14. The apparatus according to claim 12, wherein the means for determining values of μ and σ comprises:

means for setting a value for ρ for each link;

means for assigning an arbitrary value to μ for each link;

means for determining the value of σ to be (μ*ρ)^{1/2} for respective links;

means for calculating a probability that a cost of a particular path, for each origin--destination pair of nodes, is greater than a predetermined amount based upon link cost probability;

means for calculating, for each link, a probability that a cost of each respective link is greater than a predetermined amount based upon the values of μ and σ;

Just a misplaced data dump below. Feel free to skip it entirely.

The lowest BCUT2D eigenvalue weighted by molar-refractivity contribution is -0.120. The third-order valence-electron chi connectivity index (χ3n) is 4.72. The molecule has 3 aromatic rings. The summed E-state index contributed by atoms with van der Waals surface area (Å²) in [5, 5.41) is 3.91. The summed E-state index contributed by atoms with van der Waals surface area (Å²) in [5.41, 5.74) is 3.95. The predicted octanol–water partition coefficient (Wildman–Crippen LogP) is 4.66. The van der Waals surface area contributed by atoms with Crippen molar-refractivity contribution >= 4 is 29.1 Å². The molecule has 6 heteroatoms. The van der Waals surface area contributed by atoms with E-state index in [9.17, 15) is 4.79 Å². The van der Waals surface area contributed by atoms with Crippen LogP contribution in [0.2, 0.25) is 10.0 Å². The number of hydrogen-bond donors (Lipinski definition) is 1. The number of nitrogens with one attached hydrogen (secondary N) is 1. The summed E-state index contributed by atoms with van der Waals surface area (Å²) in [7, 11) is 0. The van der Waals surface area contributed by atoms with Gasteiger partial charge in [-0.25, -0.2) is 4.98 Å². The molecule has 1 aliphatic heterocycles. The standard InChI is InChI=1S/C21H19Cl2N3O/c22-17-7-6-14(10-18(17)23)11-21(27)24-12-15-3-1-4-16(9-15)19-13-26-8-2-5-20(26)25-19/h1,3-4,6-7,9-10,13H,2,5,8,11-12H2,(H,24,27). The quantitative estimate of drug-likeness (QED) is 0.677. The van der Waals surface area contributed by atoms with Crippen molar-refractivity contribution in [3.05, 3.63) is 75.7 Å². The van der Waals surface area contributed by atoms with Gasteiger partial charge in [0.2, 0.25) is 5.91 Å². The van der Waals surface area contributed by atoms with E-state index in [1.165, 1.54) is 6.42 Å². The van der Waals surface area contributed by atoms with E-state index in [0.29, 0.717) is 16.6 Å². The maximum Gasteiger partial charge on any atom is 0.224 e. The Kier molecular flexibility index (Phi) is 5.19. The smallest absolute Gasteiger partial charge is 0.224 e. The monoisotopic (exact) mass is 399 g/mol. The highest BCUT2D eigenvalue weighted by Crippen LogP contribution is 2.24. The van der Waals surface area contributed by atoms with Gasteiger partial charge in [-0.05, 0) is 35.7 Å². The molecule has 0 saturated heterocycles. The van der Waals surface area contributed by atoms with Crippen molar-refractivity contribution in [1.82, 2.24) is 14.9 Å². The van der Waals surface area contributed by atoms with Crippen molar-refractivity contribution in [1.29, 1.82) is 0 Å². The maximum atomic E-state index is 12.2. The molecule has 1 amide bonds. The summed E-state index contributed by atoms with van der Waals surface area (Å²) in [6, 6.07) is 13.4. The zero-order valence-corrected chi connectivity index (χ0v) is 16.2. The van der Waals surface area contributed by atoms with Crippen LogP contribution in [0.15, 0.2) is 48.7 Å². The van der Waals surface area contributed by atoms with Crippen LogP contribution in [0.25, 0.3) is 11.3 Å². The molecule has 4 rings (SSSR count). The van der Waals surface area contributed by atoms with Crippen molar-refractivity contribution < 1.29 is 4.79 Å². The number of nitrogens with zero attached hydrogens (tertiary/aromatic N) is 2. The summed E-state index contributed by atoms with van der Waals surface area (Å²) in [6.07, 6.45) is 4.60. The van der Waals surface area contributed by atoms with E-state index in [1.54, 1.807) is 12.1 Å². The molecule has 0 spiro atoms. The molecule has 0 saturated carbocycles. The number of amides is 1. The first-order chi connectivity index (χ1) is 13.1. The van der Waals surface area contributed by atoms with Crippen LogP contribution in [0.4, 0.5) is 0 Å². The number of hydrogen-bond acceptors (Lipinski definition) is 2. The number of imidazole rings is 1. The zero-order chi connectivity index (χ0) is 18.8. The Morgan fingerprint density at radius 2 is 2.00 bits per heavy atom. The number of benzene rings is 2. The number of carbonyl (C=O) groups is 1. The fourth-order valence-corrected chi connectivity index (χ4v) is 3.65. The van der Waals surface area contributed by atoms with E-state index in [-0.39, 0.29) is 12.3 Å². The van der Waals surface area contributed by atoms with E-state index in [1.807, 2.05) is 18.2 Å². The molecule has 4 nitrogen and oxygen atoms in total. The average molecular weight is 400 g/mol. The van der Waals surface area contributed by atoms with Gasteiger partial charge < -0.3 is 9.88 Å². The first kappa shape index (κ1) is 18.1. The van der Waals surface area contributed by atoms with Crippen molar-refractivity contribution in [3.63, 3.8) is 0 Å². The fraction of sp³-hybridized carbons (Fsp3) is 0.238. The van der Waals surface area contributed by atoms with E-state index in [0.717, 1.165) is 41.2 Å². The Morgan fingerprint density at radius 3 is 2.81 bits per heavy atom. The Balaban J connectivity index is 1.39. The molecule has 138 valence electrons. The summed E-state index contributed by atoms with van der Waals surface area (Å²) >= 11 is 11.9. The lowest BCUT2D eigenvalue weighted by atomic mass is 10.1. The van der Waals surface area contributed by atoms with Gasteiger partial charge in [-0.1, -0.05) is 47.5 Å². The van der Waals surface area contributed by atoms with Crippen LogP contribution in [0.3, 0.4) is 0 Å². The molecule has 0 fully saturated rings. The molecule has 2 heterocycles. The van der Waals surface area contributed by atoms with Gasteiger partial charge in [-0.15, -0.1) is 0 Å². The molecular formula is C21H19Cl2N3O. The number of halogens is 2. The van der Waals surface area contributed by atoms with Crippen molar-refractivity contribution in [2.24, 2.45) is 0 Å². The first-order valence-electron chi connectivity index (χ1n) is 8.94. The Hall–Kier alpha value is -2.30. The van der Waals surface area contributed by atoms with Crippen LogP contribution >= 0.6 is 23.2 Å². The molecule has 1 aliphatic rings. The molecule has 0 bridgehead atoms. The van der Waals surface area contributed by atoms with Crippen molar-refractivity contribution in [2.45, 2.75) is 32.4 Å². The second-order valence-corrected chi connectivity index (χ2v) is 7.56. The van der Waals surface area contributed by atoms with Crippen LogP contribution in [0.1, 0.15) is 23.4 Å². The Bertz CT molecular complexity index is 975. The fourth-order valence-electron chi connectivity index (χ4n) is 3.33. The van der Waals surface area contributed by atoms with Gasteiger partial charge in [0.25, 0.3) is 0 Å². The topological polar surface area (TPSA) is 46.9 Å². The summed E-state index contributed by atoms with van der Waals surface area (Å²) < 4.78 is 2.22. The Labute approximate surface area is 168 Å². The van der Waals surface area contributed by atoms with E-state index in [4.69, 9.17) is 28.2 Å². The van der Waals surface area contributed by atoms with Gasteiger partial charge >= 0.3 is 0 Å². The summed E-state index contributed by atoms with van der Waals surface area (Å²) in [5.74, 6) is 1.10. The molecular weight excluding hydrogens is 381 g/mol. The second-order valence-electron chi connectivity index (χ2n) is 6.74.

means for calculating a probability that an arrived call is assigned to a particular path based on the path cost probability;

means for determining the new value of μ for each link to minimize the difference between a total carried load for the respective link and the average value of the Gaussian distribution that approximate the state distribution for the link; and

means for determining whether the difference between the new value of μ for each link and the previous value of μ is less than a predetermined amount.

Description

1. Field of the Invention

The present invention relates to capacity expansion in communication networks. More particularly, the present invention relates to methods and apparatuses for efficiently calculating the blocking probability in a communication network to provide optimal network design.

2. Description of the Related Art